And so it goes.

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Voting closed 13

Prohibition was a lesson in how to create criminal gangs. It's obvious the lesson was never learned.

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Voting closed 5

Hopefully people don't think that this stuff isn't still going on. It's bubbling up again and little seems to be getting done about it (I'm hoping the gang unit is doing something, but not holding my breath) - but wait until one of the folks who plunked down 3/4 of a mill for 1000sf on Eagle Hill gets robbed at knife point while jogging home one night by one of these "kids" with bad impulse control. As long as they prey their own they will skate right by - hit one of the Suffolk U kids or a Kendall bio-dweeb and they'll come down on them like a ton of spoiled brunches.

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Voting closed 4

Thing is.. they won't go after the white people. They know better. They know this will happen to them because (as told by a Gang officer) "White People will make a stink"

Who's their target? Other Latinos. Because they prey on the people who don't have their immigration in order, and use that to strong arm people into being silent. This is how teens get involved & cannot get away from it because their parents may have immigration issues, so the teen must comply to the gang otherwise they or people they love face consquences.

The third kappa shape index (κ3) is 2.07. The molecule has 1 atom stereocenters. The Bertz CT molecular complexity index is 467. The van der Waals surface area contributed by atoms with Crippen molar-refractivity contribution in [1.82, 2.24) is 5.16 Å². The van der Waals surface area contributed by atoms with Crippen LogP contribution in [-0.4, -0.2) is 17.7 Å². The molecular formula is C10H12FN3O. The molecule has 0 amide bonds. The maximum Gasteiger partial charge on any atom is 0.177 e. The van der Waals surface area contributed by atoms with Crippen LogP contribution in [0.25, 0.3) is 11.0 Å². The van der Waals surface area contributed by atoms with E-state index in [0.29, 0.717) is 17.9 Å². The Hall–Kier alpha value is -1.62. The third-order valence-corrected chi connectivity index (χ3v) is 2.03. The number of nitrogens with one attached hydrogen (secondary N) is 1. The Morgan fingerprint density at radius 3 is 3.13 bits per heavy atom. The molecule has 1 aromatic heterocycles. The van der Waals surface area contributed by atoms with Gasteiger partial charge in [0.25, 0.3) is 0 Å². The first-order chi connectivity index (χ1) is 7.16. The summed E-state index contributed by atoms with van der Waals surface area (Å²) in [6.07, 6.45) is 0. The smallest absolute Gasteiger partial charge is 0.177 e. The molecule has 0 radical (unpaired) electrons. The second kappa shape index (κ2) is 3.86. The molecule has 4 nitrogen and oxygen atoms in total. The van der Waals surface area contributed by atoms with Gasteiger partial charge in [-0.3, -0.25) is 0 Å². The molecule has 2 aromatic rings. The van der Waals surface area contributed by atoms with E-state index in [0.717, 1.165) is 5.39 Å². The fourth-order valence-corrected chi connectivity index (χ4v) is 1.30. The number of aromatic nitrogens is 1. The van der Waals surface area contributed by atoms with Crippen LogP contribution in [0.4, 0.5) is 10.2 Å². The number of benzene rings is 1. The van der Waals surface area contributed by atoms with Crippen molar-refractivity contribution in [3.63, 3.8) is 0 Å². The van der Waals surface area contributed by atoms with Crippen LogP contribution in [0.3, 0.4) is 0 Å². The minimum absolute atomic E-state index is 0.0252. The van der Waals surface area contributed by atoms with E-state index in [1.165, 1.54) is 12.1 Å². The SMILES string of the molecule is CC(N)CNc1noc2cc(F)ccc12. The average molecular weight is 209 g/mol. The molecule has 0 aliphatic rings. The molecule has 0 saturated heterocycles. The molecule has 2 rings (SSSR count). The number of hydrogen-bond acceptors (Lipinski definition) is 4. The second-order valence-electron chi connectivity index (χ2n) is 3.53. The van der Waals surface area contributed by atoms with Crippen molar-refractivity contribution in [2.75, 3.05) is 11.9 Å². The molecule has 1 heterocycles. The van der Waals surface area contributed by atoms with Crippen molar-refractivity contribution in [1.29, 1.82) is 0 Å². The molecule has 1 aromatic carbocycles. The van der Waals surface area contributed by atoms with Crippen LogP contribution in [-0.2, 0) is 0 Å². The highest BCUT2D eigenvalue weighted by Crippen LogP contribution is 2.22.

This is why white people ask the question "I don't understand how someone could let their child get involved in something like that". This is why. Its not that they don't want to intervene. They can't without inflicting harm upon themselves.

I'm mildly upset that this is happening (the rebirth of the gangs around here). I already have to fight these people and their drug dealing on my street. And now it's going to get worse.

Its really a game of whack-a-mole with this. Makes me wonder if there's something else at play here is to why we can't seem to shake this crap.

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Voting closed 5

Like the movie stated "Medellin refers to a time when one group controlled every aspect of the drug trade, providing a measure of order that we could control. And until somebody finds a way to convince 20% of the population to stop snorting and smoking that shit, order's the best we can hope for."

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Voting closed 3